This writing thing’s a tough gig. You write a story–polish it until your eyes go crosseyed, and then query it to fabulous agents that you know can champion your book with the best of them. It’s all very exciting and fun-filled. But, then you wait….
…and you wait….
… and just when you thought you couldn’t wait not one minute longer….
… that’s right–you wait some more….
It’s tough, and in that waiting time you start writing something else, because hey if that story isn’t your happily-ever-after, then maybe the next one is. But, there’s some other things that happen while you wait that we the writer crew try not to talk about too much, because we are trying to stay all positive and such.
The self-doubt kicks in. It’s that whole, “Whoa, what if I suck like those people on So You Think You Can Dance and American Idol who think they can sing and dance, but really they just can’t… at all.)
Sure good writing is subjective, and its art and all that fun stuff, but people know bad writing when they hear it.
I attend this weekly crit group, and I love it. I’m always super nervous when I read, and so far every time I’ve finished people have pretty much told me they loved my stuff. Tonight I was paid one of the highest writing compliments I’ve ever received– a long standing member of the crit group told me that my work reminded him of just the right blend of fellow crit group attendees Rosemary Clement-Moore and Candace Havens. When I picked my jaw up off the floor, I thanked him and pretty much felt like I was on cloud 99. (That’s way cooler than boring ‘ol cloud 9, don’t you think?)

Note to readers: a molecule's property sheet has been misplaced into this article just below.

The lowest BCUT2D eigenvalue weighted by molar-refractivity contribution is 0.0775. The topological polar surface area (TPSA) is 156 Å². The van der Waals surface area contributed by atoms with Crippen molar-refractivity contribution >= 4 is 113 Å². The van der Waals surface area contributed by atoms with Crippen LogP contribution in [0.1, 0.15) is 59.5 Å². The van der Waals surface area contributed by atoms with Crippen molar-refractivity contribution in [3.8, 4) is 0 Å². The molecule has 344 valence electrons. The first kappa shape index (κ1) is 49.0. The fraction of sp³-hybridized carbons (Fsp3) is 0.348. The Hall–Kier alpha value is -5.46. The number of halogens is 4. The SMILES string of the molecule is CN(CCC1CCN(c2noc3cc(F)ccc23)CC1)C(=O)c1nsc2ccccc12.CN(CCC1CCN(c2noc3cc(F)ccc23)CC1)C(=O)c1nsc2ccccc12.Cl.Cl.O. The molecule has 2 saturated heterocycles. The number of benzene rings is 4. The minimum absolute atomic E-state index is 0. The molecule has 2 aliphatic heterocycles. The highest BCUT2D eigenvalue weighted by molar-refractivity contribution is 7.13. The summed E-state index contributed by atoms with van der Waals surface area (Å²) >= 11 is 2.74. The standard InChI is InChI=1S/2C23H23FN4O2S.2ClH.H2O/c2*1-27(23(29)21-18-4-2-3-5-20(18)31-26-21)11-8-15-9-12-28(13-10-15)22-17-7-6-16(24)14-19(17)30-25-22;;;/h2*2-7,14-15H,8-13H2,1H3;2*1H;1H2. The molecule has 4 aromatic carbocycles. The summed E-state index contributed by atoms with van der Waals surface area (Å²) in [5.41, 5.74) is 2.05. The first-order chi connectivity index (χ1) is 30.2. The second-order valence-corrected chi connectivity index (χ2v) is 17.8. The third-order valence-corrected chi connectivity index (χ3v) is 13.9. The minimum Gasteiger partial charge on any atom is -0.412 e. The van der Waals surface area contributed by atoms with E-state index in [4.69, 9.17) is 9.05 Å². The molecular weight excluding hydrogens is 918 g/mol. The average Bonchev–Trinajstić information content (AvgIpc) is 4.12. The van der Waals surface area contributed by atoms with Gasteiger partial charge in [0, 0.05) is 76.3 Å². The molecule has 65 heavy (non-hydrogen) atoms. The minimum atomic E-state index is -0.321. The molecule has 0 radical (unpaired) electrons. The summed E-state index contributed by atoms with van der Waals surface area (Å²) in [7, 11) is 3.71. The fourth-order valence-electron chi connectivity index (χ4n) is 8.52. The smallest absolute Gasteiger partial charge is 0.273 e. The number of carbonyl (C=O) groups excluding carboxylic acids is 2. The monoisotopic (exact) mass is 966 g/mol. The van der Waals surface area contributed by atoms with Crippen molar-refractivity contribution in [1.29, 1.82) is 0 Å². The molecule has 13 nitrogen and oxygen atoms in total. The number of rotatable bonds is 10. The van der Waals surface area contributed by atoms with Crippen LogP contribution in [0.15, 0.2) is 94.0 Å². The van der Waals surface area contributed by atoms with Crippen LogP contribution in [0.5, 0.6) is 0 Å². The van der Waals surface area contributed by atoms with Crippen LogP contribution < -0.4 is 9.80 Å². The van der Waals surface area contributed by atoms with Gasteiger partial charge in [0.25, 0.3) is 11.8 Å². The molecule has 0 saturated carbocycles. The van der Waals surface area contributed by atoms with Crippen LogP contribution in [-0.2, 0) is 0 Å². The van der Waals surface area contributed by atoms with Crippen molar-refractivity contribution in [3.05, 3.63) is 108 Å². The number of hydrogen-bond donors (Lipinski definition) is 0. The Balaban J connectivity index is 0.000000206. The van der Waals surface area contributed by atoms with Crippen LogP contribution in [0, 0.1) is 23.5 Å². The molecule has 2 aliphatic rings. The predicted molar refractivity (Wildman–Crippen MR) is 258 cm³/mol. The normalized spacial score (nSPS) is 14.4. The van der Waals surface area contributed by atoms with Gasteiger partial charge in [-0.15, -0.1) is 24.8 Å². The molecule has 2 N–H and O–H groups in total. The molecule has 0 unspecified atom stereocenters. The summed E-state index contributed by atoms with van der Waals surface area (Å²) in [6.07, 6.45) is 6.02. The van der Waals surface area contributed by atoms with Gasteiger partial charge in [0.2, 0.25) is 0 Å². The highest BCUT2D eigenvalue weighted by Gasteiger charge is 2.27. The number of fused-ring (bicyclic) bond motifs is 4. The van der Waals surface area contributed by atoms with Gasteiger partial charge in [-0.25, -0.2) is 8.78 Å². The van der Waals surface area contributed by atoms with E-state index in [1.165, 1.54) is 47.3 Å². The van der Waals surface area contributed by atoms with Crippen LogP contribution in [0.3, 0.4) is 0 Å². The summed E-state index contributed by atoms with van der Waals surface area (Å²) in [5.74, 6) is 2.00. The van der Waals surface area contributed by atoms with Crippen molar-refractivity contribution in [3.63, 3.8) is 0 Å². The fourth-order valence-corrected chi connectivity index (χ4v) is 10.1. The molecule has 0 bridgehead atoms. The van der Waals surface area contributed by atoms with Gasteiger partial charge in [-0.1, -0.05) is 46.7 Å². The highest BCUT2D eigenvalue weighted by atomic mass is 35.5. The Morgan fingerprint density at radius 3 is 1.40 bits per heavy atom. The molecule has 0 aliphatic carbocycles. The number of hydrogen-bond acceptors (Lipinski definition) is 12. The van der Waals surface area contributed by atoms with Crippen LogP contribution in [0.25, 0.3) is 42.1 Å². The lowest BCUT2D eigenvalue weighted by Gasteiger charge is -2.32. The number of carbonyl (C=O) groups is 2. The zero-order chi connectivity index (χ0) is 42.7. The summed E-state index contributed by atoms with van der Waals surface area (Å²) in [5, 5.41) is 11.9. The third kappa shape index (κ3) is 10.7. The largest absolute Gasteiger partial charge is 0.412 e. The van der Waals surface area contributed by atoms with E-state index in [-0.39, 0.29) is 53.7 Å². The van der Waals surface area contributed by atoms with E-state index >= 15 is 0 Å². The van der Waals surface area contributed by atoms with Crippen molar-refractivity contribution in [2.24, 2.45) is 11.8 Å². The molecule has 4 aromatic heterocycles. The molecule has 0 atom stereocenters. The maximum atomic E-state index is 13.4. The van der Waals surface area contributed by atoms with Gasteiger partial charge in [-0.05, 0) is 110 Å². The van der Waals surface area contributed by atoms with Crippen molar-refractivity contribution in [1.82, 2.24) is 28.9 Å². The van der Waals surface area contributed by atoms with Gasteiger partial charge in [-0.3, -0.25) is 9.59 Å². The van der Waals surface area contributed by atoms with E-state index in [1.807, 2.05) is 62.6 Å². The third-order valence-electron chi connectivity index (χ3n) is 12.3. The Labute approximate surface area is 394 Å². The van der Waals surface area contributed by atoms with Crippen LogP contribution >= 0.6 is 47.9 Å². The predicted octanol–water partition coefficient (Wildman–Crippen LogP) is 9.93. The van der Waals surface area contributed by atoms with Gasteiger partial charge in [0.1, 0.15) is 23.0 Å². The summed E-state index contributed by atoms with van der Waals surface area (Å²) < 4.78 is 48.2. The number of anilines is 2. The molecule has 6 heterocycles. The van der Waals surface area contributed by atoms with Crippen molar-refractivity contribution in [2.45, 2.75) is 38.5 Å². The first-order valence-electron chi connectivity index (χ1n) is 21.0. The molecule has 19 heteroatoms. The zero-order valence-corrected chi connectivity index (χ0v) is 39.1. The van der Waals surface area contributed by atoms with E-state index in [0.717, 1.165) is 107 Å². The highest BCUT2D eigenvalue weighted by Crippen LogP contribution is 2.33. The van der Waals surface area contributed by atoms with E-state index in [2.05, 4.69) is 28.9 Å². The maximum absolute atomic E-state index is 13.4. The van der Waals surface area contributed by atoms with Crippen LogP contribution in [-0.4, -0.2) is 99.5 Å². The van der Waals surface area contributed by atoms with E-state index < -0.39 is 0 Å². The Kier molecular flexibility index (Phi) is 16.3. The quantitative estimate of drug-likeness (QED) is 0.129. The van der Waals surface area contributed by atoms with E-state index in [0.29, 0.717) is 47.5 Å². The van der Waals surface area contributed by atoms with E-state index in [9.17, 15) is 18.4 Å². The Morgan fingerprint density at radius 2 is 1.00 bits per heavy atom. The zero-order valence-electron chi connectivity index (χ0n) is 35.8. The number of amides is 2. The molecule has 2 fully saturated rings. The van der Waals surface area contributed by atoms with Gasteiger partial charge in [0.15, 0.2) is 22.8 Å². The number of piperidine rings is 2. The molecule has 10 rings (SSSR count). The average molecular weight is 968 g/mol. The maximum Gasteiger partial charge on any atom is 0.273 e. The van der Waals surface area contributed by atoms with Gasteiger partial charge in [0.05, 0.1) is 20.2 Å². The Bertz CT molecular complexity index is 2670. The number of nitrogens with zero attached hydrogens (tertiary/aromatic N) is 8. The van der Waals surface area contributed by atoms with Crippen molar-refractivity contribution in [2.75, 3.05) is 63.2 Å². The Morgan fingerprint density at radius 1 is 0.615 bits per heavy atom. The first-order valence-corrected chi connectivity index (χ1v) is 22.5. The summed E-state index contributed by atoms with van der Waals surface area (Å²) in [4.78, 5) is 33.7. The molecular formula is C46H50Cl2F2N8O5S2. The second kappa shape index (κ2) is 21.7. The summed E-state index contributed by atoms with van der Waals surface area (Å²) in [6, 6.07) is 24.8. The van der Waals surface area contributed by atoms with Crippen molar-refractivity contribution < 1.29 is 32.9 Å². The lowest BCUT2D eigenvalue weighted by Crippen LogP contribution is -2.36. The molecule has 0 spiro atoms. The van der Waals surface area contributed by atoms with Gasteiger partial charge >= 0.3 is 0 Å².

The rest of my group said great things about my chapters and pretty much loved it, but this doesn’t stop me from thinking I might suck. Seriously, I start to think about how my read was sandwiched between two amazing writers and worry I was just a filler read in between awesomeness, and that’s when the self doubt kicks in. I start to think things like, “Wait–what if they’re just being nice because my work is so beyond repair that they see no way of helping me.” or “Those guys just didn’t want to see a grown woman cry.”
How do we know that we don’t suck? Do we listen to the opinions of others? Do we believe people when they say the nice things just as much as we believe people when they say the not-s0-nice things?
No one ever wants to be made a fool, right? Is that just another risk we’re taking when we put our heart and guts* out on paper?
I guess I have no other choice but to keep going for it, and I think–for now at least–I’ll believe that the people who tell me my stuff’s pretty good are telling the truth, and not just trying to make me feel good.
*Not my actual heart and guts, that’d just be way nasty. I was talking all metaphor like.